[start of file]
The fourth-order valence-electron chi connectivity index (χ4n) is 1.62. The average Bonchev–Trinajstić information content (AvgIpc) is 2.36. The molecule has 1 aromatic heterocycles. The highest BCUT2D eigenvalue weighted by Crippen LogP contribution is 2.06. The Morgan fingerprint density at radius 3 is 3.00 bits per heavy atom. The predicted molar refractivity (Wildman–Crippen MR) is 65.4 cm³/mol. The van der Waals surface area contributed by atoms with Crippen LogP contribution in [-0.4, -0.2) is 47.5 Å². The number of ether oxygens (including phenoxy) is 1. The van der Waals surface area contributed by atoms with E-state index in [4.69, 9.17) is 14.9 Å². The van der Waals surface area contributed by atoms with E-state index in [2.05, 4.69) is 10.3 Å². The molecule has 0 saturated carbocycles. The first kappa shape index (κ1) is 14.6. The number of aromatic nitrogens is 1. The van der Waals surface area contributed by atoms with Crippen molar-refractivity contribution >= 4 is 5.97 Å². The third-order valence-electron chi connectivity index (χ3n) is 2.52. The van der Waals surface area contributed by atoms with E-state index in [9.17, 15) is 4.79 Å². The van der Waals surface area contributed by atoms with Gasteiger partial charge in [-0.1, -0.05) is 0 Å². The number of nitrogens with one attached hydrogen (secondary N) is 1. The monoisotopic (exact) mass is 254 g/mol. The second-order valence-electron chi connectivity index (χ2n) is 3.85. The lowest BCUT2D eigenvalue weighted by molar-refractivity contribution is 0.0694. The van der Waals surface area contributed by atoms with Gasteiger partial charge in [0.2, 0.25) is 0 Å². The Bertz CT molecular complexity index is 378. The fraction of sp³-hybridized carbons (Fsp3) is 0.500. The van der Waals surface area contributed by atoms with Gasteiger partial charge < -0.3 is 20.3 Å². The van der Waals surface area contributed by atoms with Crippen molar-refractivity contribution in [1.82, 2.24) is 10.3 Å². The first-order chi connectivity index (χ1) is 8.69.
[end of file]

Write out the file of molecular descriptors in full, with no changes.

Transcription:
The fourth-order valence-electron chi connectivity index (χ4n) is 1.62. The average Bonchev–Trinajstić information content (AvgIpc) is 2.36. The molecule has 1 aromatic heterocycles. The highest BCUT2D eigenvalue weighted by Crippen LogP contribution is 2.06. The Morgan fingerprint density at radius 3 is 3.00 bits per heavy atom. The predicted molar refractivity (Wildman–Crippen MR) is 65.4 cm³/mol. The van der Waals surface area contributed by atoms with Crippen LogP contribution in [-0.4, -0.2) is 47.5 Å². The number of ether oxygens (including phenoxy) is 1. The van der Waals surface area contributed by atoms with E-state index in [4.69, 9.17) is 14.9 Å². The van der Waals surface area contributed by atoms with E-state index in [2.05, 4.69) is 10.3 Å². The molecule has 0 saturated carbocycles. The first kappa shape index (κ1) is 14.6. The number of aromatic nitrogens is 1. The van der Waals surface area contributed by atoms with Crippen molar-refractivity contribution >= 4 is 5.97 Å². The third-order valence-electron chi connectivity index (χ3n) is 2.52. The van der Waals surface area contributed by atoms with E-state index in [9.17, 15) is 4.79 Å². The van der Waals surface area contributed by atoms with Gasteiger partial charge in [-0.1, -0.05) is 0 Å². The number of nitrogens with one attached hydrogen (secondary N) is 1. The monoisotopic (exact) mass is 254 g/mol. The second-order valence-electron chi connectivity index (χ2n) is 3.85. The lowest BCUT2D eigenvalue weighted by molar-refractivity contribution is 0.0694. The van der Waals surface area contributed by atoms with Gasteiger partial charge in [0.2, 0.25) is 0 Å². The Bertz CT molecular complexity index is 378. The fraction of sp³-hybridized carbons (Fsp3) is 0.500. The van der Waals surface area contributed by atoms with Gasteiger partial charge < -0.3 is 20.3 Å². The van der Waals surface area contributed by atoms with Crippen molar-refractivity contribution in [1.82, 2.24) is 10.3 Å². The first-order chi connectivity index (χ1) is 8.69.